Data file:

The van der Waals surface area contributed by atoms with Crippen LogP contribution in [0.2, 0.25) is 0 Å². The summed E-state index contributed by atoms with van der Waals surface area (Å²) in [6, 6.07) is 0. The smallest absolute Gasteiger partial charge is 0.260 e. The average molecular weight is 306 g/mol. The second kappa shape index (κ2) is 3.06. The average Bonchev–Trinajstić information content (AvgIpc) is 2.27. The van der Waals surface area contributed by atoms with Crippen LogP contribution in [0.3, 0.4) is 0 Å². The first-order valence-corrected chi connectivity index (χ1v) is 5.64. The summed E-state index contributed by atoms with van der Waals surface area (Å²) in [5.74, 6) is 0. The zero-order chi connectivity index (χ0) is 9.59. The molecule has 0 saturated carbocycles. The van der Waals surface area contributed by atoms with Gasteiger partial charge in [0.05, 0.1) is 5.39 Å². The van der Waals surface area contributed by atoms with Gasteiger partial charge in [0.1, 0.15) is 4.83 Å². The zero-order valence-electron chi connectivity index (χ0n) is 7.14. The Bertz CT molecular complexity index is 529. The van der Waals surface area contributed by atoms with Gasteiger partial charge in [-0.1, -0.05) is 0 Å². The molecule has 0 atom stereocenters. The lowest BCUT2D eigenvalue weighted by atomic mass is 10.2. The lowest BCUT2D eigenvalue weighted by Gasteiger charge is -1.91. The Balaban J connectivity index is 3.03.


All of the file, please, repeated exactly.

The van der Waals surface area contributed by atoms with Crippen LogP contribution in [0.2, 0.25) is 0 Å². The summed E-state index contributed by atoms with van der Waals surface area (Å²) in [6, 6.07) is 0. The smallest absolute Gasteiger partial charge is 0.260 e. The average molecular weight is 306 g/mol. The second kappa shape index (κ2) is 3.06. The average Bonchev–Trinajstić information content (AvgIpc) is 2.27. The van der Waals surface area contributed by atoms with Crippen LogP contribution in [0.3, 0.4) is 0 Å². The first-order valence-corrected chi connectivity index (χ1v) is 5.64. The summed E-state index contributed by atoms with van der Waals surface area (Å²) in [5.74, 6) is 0. The zero-order chi connectivity index (χ0) is 9.59. The molecule has 0 saturated carbocycles. The van der Waals surface area contributed by atoms with Gasteiger partial charge in [0.05, 0.1) is 5.39 Å². The van der Waals surface area contributed by atoms with Gasteiger partial charge in [0.1, 0.15) is 4.83 Å². The zero-order valence-electron chi connectivity index (χ0n) is 7.14. The Bertz CT molecular complexity index is 529. The van der Waals surface area contributed by atoms with Gasteiger partial charge in [-0.1, -0.05) is 0 Å². The molecule has 0 atom stereocenters. The lowest BCUT2D eigenvalue weighted by atomic mass is 10.2. The lowest BCUT2D eigenvalue weighted by Gasteiger charge is -1.91. The Balaban J connectivity index is 3.03.